Former UFC play-by-play broadcaster Mike Goldberg admits that one night commentating on a UFC event made him fearful.
Goldberg, one of the pioneers of UFC broadcasting, spent two decades as the play-by-play man for the promotion. He was axed from the role in 2016 following his long tenure with the UFC.
Goldberg commentated on some of the biggest moments in UFC history, including Conor McGregor‘s quick knockout of José Aldo and wins by Hall of Famers such as Georges St-Pierre and Michael Bisping. At the time, he started commentating for the UFC, the promotion was seen as an afterthought, but later became one of the biggest platforms in sports.
Despite his vast experience in broadcasting, Goldberg admits that one night on the microphone caught him completely off guard.
Mike Goldberg Reveals A Broadcast In Which He Feared For His Life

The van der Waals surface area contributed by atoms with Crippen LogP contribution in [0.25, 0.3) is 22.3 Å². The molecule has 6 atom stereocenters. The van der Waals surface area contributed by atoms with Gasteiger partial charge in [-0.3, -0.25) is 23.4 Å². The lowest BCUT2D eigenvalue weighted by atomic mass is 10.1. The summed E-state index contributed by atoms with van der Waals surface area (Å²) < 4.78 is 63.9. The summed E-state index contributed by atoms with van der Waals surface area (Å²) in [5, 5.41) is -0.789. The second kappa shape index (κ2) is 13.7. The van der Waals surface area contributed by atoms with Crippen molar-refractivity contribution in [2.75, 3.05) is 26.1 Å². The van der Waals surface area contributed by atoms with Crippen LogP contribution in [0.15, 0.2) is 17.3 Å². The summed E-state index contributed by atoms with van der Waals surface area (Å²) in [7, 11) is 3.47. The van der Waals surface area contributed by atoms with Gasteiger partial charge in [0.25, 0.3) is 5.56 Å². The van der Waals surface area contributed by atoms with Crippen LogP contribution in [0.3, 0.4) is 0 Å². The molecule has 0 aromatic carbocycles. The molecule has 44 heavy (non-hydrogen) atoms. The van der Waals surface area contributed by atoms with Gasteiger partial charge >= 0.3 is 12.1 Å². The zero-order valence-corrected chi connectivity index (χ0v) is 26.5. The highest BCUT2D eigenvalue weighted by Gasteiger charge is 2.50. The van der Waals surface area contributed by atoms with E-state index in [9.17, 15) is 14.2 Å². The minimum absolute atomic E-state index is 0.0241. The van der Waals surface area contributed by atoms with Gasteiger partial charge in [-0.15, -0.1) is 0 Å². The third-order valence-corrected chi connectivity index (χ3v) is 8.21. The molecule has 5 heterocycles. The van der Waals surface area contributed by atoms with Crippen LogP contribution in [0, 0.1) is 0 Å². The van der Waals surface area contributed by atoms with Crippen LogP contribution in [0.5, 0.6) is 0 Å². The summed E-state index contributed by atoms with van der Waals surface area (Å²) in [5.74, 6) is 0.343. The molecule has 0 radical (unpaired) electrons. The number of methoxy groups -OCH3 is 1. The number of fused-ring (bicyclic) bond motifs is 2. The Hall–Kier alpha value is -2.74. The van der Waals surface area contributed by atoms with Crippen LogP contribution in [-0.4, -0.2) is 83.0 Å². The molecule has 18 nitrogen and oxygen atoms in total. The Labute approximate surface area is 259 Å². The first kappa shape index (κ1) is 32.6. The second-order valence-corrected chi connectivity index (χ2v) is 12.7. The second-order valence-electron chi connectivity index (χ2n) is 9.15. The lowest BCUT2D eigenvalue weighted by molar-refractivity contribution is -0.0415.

During a recent appearance on a now-unlisted episode of the TimboSugarShow podcast, Goldberg spoke about a time when a UFC fight made him fearful.
“When Vitor beat Wanderlei in São Paulo. I can’t remember exactly what the main event was. But the Brazilian fighter was going to lose. I got like, I got kinda scared,” Goldberg said. “That night, I literally was grabbing my briefcase under the table and it was, ‘Goodnight everybody!’ And I like, ran out. Now, I’ve been married to a Brazilian for a decade.”
Goldberg didn’t specify what exactly he was scared of, although it could be assumed that the at-times hostile Brazilian crowd might’ve played a role in his reaction. Brazilian MMA fans are some of the most passionate on the planet, but sometimes straddle the line with their reactions to what transpires in the Octagon, especially when they do not receive the outcome they were hoping for.
The UFC will return to Brazil for UFC 283 next month. The flyweight title tetralogy between Deiveson Figueiredo and Brandon Moreno will take center stage.
Goldberg’s days working for the UFC are something he’ll always cherish. Luckily, this memory in Brazil is one of the sole negative moments of his career.
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